October 9 features what we hope is a one-time event–promises, promises.
On Writing or Having a Blog
There are many hard things in the path of life. Saying I'm sorry. Asking forgiveness. Admitting fear. Having your favorite TV show pre-empted by a not-so
And, if you have a blog page, writing something on a regular schedule (oh, let's pick twice a week as a totally arbitrary number) that's clear, intelligent and fulfills its purpose is on that hard things list. And then getting it posted on time really ratchets the pressure.
Actually, those two paragraphs are an infinite loop. Fear. Forgiveness. Writing. Delay. Posting. Fear. Forgiveness. Posting. Delay Etc. Etc. It's sort of like the five stages of grieving, only not limited to five steps.
Back in the day, when the world was pure and this blog was a shiny new toy, there was a lot to write about, it seemed. There were pages devoted to photography, food, stories, and old cartoons and postings. Alas, those days are gone as I stopped taking pictures, stopped looking at cookbooks except as a source for a specific recipe, and cut back on story writing in favor of poetry. Cartoons are still conceived, but execution takes a lot longer. And then the loop repeats again Fear. Sorrow. Boredom. Delay. Sorry, that's a different list. Top
A new holiday popped up on my calendar–
discovery of America by some European guys.
Well, I say more power to 'em. Columbus has done nothing for my life, and the areas I've lived (with the exception of Southwest Ohio) was never anyplace that native Americans lived, so I have no personal connection to either side. In fact, I think we should just have
America Day and celebrate whenever we or our ancestors got here, whether that's a millennium or a week ago, from wherever they came. I'm picturing a big food day, where you can have a pizza or a gyro with pemmican or squash and a beer. We can celebrate what brought us all together, and what each person or group added to the mix.
What I do like about the
usurpation of Columbus Day is how it fits into a fine old tradition of overwriting a previous culture's tradition. Christianity did it with Christmas. Jesus was no more born on December 25 than I was, but the Christians needed a holiday to get people away from Saturnalia, a very big Roman solstice festival, celebrated in December. One sadness is that Saturnalia was celebrated for seven days, where Christmas is only one. But the religious day pre-empted the holiday, and now Only strange anachronists celebrate Saturnalia. My favorite example of overriding is May Day, which began as a pagan spring (read–fertility) festival, especially in Germany, the British Isles and Northern Europe generally, but was turned into a celebration of the Virgin Mary (a really neat twist, don't you think?), which was especially popular in Russia. Well, come the Revolution and communism, the feast morphs into May Day, a celebration of the worker/proletariat. Not to be outdone, the Catholic Church revised its calendar, so May 1 becomes the feast of St. Joseph the Worker (a popular figure in Russia). It's like that game you play with a baseball bat to determine who bats first, where you try to get as close to the top knob as you can without putting your hand onto the knob.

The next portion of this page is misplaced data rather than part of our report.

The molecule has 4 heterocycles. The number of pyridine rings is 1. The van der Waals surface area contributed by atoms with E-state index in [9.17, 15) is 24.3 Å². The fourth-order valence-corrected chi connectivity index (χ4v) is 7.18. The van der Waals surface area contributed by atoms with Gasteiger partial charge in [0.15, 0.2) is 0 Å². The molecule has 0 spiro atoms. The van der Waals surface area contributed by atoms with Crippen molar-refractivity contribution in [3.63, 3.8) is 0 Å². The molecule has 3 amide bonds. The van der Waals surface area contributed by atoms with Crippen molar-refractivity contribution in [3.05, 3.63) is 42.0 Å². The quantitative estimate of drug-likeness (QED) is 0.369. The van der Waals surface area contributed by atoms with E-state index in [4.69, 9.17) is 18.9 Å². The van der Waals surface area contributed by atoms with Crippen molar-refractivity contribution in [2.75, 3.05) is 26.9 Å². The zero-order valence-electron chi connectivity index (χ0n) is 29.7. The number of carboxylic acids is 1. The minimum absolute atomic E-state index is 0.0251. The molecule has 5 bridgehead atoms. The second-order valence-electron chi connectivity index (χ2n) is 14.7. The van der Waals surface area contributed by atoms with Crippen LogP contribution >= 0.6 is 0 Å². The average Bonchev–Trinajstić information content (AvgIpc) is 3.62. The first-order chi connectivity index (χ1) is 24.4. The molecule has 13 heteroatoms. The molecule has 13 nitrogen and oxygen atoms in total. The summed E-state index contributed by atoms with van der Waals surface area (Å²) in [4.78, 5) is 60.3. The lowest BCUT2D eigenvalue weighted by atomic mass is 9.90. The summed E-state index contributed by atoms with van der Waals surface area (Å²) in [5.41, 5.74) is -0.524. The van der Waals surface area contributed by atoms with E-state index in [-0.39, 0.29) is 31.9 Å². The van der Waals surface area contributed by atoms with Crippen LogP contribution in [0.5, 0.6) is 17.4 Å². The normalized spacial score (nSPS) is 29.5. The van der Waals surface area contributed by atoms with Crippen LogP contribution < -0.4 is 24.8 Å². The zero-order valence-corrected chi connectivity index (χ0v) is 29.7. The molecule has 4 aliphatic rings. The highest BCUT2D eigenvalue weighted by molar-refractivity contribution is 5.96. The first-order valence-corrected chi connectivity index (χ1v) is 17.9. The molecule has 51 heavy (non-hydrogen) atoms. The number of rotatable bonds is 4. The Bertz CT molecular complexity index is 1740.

For those of you who were worried about Mary losing this big day, don't worry. She still has lots of days. The Annunciation. The Assumption. The Immaculate Conception. Our Lady of Guadalupe, a Mexican celebration which celebrates the appearance of Mary to Juan Diego, who coincidentally enough, was an indigenous person. So celebrate as you will. What goes around comes around, sorta. Top
Some Good News
In reference to the disappearing back pages, someday soon one of the
back pages will reappear, dedicated to a long and glorious string of halloween cartoons from both Apt.123 and Fred the Flower. There will be an announcement to the right. So enjoy. Top
I have an active mind. Sometimes, it's so active I have to lie down to catch up to all these thoughts. One recent thought (which did not require lying down) was prompted by a TV host who breathlessly announced that something was
at least a century old! The thought? A century isn't what it used to be. I mean, a century ago from now is 1920. People had cars, there were airplanes, and movies; prohibition and voting rights were in place. Not really an old, antiquey world–just a predecessor to our modern world. . In fact, the jazz age (right around the corner in the 20's) was considered
modern. I know people who were alive a hundred years ago. They're all dead now, but still...
Now, when I was growing up, a hundred years ago then was the 1850's, before the civil war, before the American Centennial, before the transcontinental railroad. Slavery was still in place. People were as likely to have gold and silver in their pockets as they were to have folding money. Now that's old! Top